The common view among Christians about the question, What happens to people after they die?, is that when Christians die, their immortal souls go to heaven to enjoy conscious bliss. That clearly was not what the early Christians believed. The classic book to read on this is Alan Segal’s A History of the Afterlife in Western Civilization. He very convincingly shows that by about the third century CE, both Jews and Christians had been influenced by neo-Platonic categories by believing the soul is immortal and that at death it goes to heaven. That is certainly not in the Bible’s Old Testament. And I argue that it is not in the New Testament either, since I believe 1 Corinthians 5.1-8 and Philippians 1.21-23 are generally misunderstood. That is, they do not say the souls of saints go to heaven at death.

The Old Testament is very clear in saying repeatedly that when all people die their unconscious souls immediately go down to Sheol, inside the earth. Now, the Old Testament has a few verses which indicate there will be a resurrection of all people and then a judgment. But the New Testament informs even more about this. However, the Old Testament informs much about the intermediate state–the time between death and resurrection/judgment–whereas the New Testament does not.

What is Sheol? It is “the place of the dead” or “the underworld.” The Bible clearly states that it is located deep inside the earth (e.g., Matthew 12.40; Ephesians 4.9). The Greeks called it “Hades.” The word hades appears often in the Greek New Testament and is sometimes translated “hell/Hell” in English Bibles. Thus, Sheol in the Old Testament, which is mentioned 67 times, refers to same thing as Hades in the New Testament. And the Old Testament says human souls in Sheol are unconscious, as if asleep. In fact, both Old and New Testaments use the word “sleep” or “asleep” often to refer to when a person dies and the state of their soul after that.

For example, Jesus told his disciples, “Our friend Lazarus has fallen asleep, but I am going there to awaken him” (John 11.11 NRSV). The disciples didn’t understand. So, Jesus explained plainly, “Lazarus is dead” (v. 14). They then went to Bethany where Lazarus lived, and Jesus raised him from the dead (vv. 43-44). Thus, Jesus employed the expression “fallen asleep” as a euphemism for death. This happens often in the Old Testament.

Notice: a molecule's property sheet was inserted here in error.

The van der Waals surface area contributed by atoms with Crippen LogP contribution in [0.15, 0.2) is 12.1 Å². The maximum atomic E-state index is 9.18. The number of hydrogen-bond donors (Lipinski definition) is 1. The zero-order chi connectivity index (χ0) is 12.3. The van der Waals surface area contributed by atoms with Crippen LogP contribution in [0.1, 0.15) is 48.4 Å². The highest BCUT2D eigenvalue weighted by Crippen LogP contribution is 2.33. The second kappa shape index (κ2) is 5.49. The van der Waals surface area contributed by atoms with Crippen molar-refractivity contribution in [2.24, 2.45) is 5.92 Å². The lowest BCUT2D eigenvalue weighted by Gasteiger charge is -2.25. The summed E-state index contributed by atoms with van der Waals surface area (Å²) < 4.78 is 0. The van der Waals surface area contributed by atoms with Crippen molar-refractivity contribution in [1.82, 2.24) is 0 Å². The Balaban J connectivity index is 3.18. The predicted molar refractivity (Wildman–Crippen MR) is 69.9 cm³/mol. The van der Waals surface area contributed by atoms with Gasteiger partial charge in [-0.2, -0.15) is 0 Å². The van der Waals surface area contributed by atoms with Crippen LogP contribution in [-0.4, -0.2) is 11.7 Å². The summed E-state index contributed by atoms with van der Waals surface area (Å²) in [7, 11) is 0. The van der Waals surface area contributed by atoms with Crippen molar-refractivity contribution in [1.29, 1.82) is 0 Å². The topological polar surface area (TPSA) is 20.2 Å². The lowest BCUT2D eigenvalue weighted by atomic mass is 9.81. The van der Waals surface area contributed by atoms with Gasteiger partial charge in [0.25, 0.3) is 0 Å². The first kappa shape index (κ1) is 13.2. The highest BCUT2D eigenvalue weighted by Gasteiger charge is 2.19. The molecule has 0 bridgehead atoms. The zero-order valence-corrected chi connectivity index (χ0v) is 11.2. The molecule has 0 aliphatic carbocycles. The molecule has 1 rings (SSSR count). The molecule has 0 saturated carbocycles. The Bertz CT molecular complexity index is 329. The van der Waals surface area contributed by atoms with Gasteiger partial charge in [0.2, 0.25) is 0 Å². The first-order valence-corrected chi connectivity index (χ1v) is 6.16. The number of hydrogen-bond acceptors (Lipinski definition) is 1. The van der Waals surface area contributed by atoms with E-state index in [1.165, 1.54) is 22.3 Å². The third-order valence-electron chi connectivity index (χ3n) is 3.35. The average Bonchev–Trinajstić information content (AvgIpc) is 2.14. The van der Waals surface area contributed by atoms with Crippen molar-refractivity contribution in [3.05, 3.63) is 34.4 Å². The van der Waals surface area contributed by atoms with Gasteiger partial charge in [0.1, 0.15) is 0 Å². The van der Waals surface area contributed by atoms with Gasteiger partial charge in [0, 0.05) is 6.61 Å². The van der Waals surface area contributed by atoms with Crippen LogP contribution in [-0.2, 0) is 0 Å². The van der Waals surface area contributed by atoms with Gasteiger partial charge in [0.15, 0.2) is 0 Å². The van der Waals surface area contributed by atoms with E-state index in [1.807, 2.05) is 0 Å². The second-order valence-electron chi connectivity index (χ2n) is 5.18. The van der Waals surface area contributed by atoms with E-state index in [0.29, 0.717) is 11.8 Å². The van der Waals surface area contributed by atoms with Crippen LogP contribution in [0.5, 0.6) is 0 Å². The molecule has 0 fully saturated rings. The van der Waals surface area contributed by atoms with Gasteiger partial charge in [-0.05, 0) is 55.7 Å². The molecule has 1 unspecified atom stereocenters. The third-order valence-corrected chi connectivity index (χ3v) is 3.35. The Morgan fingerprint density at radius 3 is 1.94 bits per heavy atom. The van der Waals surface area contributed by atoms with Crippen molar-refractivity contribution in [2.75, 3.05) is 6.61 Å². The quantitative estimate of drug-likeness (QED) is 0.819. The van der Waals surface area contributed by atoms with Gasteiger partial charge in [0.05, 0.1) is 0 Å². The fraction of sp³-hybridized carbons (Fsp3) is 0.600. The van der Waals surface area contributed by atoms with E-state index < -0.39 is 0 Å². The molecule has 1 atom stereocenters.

I believe Martin Luther was right in explaining the intermediate state by comparing it to human sleep. He said an alarm clock waking us up in the morning will be like souls in Sheol/Hades being asleep and then being awakened at the sound of the heavenly trumpet on the day of resurrection (1 Corinthians 15.51-53; 1 Thessalonians 4.15-17).

That is why we have the expression about death, “God rest his/her soul.” This condition of rest, meant presumably like sleep, depicts death most vividly at the conclusion of the book of Daniel. The angel tells Daniel, “But you, go your way and rest; you shall rise for your reward at the end of the days” (Daniel 12.13). The word “rest,” here, refers to Daniel’s death, when his soul will “rest” in an unconscious state. The word “rise” refers to Daniel’s yet future resurrection. And the word “reward” indicates what the risen Daniel will then receive at the judgment for his righteous deeds done on earth.

So, I think many biblical texts make it clear about the intermediate state, and it must have been no different for Jesus. That is, when he died, his soul did the same thing that the soul of every human being has done after physical death–Jesus’ soul descended to Sheol to remain there unconscious.

Now, I know that there are a few texts in the New Testament that seem to indicate otherwise, such as 1 Peter 3.19. Gibson likely will depend on this biblical text, as it is traditionally translated, for some of the scenes he will have in this film. But I do not think 1 Peter 3.19 is usually translated properly, and I have a whole chapter on this in a future book.

The NRSV says of Jesus in 1 Peter 3.18, as do many other English Bible versions do, “He was put to death in the flesh, but made alive in the spirit.” So far, so good.

But then 1 Peter 3.19-20 says, “in which also he went and made proclamation to the spirits in prison, who in former times did not obey, when God waited patiently in the days of Noah, during the building of the ark, in which a few, that is eight persons, were saved through water.” I think the first clause–“he went and made proclamation to the spirits in prison” (cf. 1 Peter 4.6)–is translated incorrectly. Instead, I believe, as do some scholars, that what Peter meant was that in the days just before the flood, Noah proclaimed a message to people about God’s impending judgment due to the widespread corruption of sin. And Peter meant by “spirits in prison” the spirits of those people who had drowned in the flood because they had been disobedient to God. Accordingly, Peter says nothing about what Jesus’ soul was doing in Sheol/Hades between the time of his death on Friday afternoon and his resurrection from the dead Sunday morning, about 38 hours later.

No date has been given for when Mel Gibson’s Resurrection sequel film will be released. But there is reasonable expectation that it will be on Easter next year because that will be the 20th anniversary year of “The Passion of the Christ.”

In conclusion, I expect much of Gibson’s Resurrection film will be fiction and thus not based on the Bible. And I suspect that such a film will cause Bible-believing Christians to desire a good film about Jesus’ post-resurrection appearances recorded in the New Testament gospels and putting these scenes in chronological order. That is where I think the focus should be, and that’s what my screenplay is about. Who knows; maybe Gibson’s sequel film will make my script more appealing and thus get made into a film!

See past Zarley blog posts about this sequel film:

Mel Gibson and Randall Wallace Are Making a Film on Jesus’ Resurrection

Gibson-Wallace Planned Film on Jesus’ Resurrection